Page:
CCS aims to recover £220m with ‘no win, no fee’ spend analysis framework

Total of 19 suppliers picked across seven lots

Credit: Jacob Edward/CC BY 2.0

Government departments and other public bodies will be able to begin reclaiming overcharges and incorrect payments to suppliers under a new framework launched by the Crown Commercial Service. 

The Cabinet Office executive agency’s Spend Analysis and Recovery Services 2 vehicle will be used to identify areas of spend where public bodies have been incorrectly charged or have overpaid a supplier – helping to recover money for government departments and other public-sector buyers.

Speaking to PublicTechnology sister publication Civil Service World about the plans in November last year, CCS chief executive Malcolm Harrison said the scheme would create a mechanism to ensure that government “doesn’t get charged for something we shouldn’t be charged for”.

Such problems can occur when requirements change over the course of a contract, and the framework will formalise the process of how renegotiations and cost recovery are undertaken.

CCS has now announced that 19 suppliers will be on the framework to lead the work, including accountancy and audit specialists with expertise across areas like utilities, telecoms and VAT. CCS expects the framework to recover over £220m over the next four years. Providers will work across seven lots, covering the largest areas of government procurement spend. They will work on a “no-win-no-fee” basis to analyse up to six years financial transactions and commercial agreements for overpayments or errors. 

When CCS published a contract notice last year, it estimated that it would spend close to £50m through the framework over the next four years.

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The creation of the framework came after what Harrison called “a couple of instances where CCS helped departments recover fairly large sums of money”, and replicates a system of cost control often seen in the private sector.

“It is not so much about contract management, it is more about people who have got advanced analytical skills and are able to look at what it is you are being charged for and compare this with how your needs have evolved, and ensuring that those two match up,” Harrison said. “It is about analytical skills. Then there may well be some spend recovery work that needs to be done on the back of that [but] you’re only going to do that, and get that agreed with a supplier, if you have very good documentary evidence of how that mismatch has occurred.”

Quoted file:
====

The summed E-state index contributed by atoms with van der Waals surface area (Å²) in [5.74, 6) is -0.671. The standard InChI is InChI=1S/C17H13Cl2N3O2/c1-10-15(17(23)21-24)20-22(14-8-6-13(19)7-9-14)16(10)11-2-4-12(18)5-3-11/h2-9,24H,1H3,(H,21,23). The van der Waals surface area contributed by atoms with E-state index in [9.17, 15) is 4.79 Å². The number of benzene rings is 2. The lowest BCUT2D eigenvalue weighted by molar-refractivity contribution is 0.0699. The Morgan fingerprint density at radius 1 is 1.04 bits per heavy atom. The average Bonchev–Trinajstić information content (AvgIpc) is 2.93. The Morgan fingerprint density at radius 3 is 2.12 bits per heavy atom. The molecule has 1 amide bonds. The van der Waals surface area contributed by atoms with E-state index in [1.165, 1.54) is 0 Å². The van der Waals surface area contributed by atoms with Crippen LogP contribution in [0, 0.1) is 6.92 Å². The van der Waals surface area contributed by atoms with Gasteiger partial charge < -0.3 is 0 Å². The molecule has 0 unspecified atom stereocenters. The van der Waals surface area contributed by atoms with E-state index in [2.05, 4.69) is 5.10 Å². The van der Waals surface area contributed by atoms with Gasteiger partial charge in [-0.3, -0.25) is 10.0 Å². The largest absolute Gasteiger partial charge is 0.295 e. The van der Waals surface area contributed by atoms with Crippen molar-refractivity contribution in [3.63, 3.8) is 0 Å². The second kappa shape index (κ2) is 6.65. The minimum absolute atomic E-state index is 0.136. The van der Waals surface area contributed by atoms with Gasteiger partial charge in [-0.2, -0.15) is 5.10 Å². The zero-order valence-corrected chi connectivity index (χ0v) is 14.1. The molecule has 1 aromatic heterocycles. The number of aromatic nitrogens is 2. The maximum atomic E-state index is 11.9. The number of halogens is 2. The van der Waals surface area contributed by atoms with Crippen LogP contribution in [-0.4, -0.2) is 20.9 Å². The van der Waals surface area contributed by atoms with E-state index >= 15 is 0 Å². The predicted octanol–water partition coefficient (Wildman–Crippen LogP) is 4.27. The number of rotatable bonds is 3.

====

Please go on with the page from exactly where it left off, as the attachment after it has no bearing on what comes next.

Matthew Sparkes, CCS’s deputy director for financial services, added that the framework would not only recover valuable funds, but also help CCS and public bodies understand where to make improvements in procurement to ensure errors won’t happen again.

“By combining our own CCS category expertise with our suppliers’ commercial expertise we can ensure that the public sector pays only for the goods and services it actually receives,” he said.

The 19 suppliers to feature on at least one lot of the framework are: Axiom Utilities; Berthold Bauer VAT Consultants; Bramble Hub; Caatalyst; Chain IQ; Deloitte; Grant Thornton; Information Services Group Europe; Liaison Financial Services; Meridian Cost Benefit; Michael Jon Associates; Moore Stephens; Neuven Solutions; PCMG; Rockford Associates; RSM UK Tax and Accounting; The Audit Partnership; Ticon UK; and Twice2Much.

The full list of lots is:
Lot 1: Statement Transaction Review
Lot 2: End-to-End Review
Lot 3: Contract Compliance — utilities
Lot 4: Contract Compliance — telecoms/mobiles
Lot 5: Contract Compliance — contingent labour/agency staff
Lot 6: Contract Compliance — VAT
Lot 7: Contract Compliance — property/rental review

Sam Trendall

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